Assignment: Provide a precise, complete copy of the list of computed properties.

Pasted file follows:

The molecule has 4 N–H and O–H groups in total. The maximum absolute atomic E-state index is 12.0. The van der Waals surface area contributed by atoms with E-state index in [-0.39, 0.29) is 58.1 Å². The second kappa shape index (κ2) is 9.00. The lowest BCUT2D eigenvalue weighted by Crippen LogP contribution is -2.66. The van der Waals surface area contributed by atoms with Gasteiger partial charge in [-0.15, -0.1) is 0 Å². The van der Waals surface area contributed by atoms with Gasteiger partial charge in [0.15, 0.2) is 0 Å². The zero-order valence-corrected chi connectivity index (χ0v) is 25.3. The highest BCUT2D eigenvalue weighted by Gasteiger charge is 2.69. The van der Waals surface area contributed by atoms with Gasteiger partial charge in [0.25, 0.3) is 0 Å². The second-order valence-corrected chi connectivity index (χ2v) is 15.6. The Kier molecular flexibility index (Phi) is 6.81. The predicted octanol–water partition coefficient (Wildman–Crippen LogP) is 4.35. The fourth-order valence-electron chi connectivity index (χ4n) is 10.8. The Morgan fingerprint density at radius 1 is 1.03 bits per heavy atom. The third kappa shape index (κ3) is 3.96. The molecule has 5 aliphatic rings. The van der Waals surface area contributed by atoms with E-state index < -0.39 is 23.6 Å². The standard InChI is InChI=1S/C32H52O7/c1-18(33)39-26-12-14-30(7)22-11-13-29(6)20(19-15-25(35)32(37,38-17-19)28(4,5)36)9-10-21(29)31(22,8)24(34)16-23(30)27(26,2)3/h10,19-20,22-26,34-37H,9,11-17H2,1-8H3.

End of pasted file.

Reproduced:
The molecule has 4 N–H and O–H groups in total. The maximum absolute atomic E-state index is 12.0. The van der Waals surface area contributed by atoms with E-state index in [-0.39, 0.29) is 58.1 Å². The second kappa shape index (κ2) is 9.00. The lowest BCUT2D eigenvalue weighted by Crippen LogP contribution is -2.66. The van der Waals surface area contributed by atoms with Gasteiger partial charge in [-0.15, -0.1) is 0 Å². The van der Waals surface area contributed by atoms with Gasteiger partial charge in [0.15, 0.2) is 0 Å². The zero-order valence-corrected chi connectivity index (χ0v) is 25.3. The highest BCUT2D eigenvalue weighted by Gasteiger charge is 2.69. The van der Waals surface area contributed by atoms with Gasteiger partial charge in [0.25, 0.3) is 0 Å². The second-order valence-corrected chi connectivity index (χ2v) is 15.6. The Kier molecular flexibility index (Phi) is 6.81. The predicted octanol–water partition coefficient (Wildman–Crippen LogP) is 4.35. The fourth-order valence-electron chi connectivity index (χ4n) is 10.8. The Morgan fingerprint density at radius 1 is 1.03 bits per heavy atom. The third kappa shape index (κ3) is 3.96. The molecule has 5 aliphatic rings. The van der Waals surface area contributed by atoms with E-state index < -0.39 is 23.6 Å². The standard InChI is InChI=1S/C32H52O7/c1-18(33)39-26-12-14-30(7)22-11-13-29(6)20(19-15-25(35)32(37,38-17-19)28(4,5)36)9-10-21(29)31(22,8)24(34)16-23(30)27(26,2)3/h10,19-20,22-26,34-37H,9,11-17H2,1-8H3.